who once
climbed up our magnolia tree.
my dad cajoled him down.
Stinky seemed unwilling to return
to his owners:
he squirmed in revolt as we handed him back
to our stern Russian neighbor.
i don’t remember what he looked like.
the neighbor man, that is.
the cat was a Calico.
iv.
the Russian neighbors had chickens, once.
they plodded around in a small gated area of their backyard.
and one day,
the Russian man hung up dead fish on the clothing line,
like soaking wet pillowcases.
v.
Ruth, the Jewish old woman next door,
knocked on their door and said,
"the chickens and the dead fish? we don’t do that here in America."
Julia Perch is an editorial assistant by day, writer by night, and a literary geek at all times. She earned her B.A. in English from Drexel University, and currently lives and works in West Philly.

Light Against the Dark of the Café Windows

Steve Burke

In the opposite corner – across the empty tables – is, I think,
Max, the young neighbor-man who when he was about two,
at our first block party after moving in, toddled away, and
was found at street’s end, where yellow tape kept traffic
from turning, by then-teenage Sherwood, dead six weeks after
arriving in Iraq, some five years past. Max is sitting on a bench
leaning over his laptop, maybe writing of why he ran away,
or of hearing adults recount it. Or maybe explaining why
Sherwood died. Explaining then deleting it. Behind the counter
barista Layney washes the evening cups and saucers in the steel sink;
night snug as the water on her forearms about this old brick station,
and no explanation, no explanation for anything at all.

Steve Burke lives in the Mt Airy section of the city with wife Giselle & daughter Mariah, has worked as a labor & delivery nurse for many years, has been writing poetry much longer than that, and has been published in PBQ, Schuykill Valley Journal, Apiary, Mad Poets Review.

Clip of Norm Snead Playing for the Philadelphia Eagles

Brian Heston

Dad, he truly was a bum, a defenses’ dream, a knock-kneed,
cockeyed excuse for a quarterback. Just as you said,

those occasions when we sat and talked-you just back
from a twelve hour shift at Jeffery and Manz, me getting

ready to go out and run the streets with punks up to
no good, searching for something, anything to make

the future necessary. Snead, the bane of your twenties,
mocking your unsinkable faith in the American Dream.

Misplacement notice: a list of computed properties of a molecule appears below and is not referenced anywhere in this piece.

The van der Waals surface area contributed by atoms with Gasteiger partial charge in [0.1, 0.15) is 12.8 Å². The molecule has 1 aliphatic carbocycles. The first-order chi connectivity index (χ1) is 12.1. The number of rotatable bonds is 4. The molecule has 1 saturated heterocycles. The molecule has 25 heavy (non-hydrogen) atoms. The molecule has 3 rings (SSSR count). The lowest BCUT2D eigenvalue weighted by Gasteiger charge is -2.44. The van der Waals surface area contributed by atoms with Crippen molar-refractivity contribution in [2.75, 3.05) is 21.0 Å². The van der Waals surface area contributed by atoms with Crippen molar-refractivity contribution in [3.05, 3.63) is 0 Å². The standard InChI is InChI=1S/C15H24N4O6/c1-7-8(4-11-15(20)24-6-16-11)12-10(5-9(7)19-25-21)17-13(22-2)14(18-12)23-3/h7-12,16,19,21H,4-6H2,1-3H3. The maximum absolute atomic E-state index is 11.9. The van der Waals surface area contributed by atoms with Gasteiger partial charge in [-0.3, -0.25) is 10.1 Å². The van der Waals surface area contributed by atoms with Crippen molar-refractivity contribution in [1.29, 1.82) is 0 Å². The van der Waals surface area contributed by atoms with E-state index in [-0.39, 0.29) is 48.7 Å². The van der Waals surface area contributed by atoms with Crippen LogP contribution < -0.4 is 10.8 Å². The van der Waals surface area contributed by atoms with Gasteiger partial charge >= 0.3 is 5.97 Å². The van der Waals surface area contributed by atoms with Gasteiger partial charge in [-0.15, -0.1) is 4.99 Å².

Fleet as cinder block in the pocket, crushed every time
he threw one of his ducks, always managing to get back

to his feet, eyes bugging and jersey bloodied, ready
to begin again. "If the poor bastard had ever played for

someone who cared, he’d probably had been a hall of
famer," you’d say. So how’d you do it? Five squawking kids,

another on the way, the 70s economy an oozing wound.
Days spent in oven heat, walking up and down Chestnut

and Walnut in one of your gaudy, almost out of style suits,
begging for work from big mahoffs sitting at high desks

with shiny nameplates, all those "yous’" and "ain’ts"
blaring from your bullhorn mouth. Week after week like

this: light and gas unpaid, meals of cornflakes and fried
baloney, winter stalking in the air. I remember none of it,

the baby you had to hold your ears against, screaming you
awake whenever you managed to sleep. Then there was

Snead, every Sunday, to batter your heart with his failure,
leaving you to sit alone nights in the kitchen when the house

had finally quieted, unshaven face buried in your hands,
wondering when life would grow tired of kicking your ass?

Brian Patrick Heston grew up in Philadelphia. He holds an MFA in fiction from George Mason University and an MFA in poetry from Rutgers University. His poems have won a Dorothy Sargent Rosenberg Prize and have been published in such places as West Branch, 5am, The Spoon River Poetry Review, and Poet Lore. Presently he teaches writing and literature at Rowan University and the Community College of Philadelphia.

Not Yet

Amy Small-McKinney

if there is one thing I know
it’s this storm how rain sloshed over
my bedroom floor boards ants swam to the island
of my black sandal onto a gray towel I brought from the Home
I had to haul out everything in two days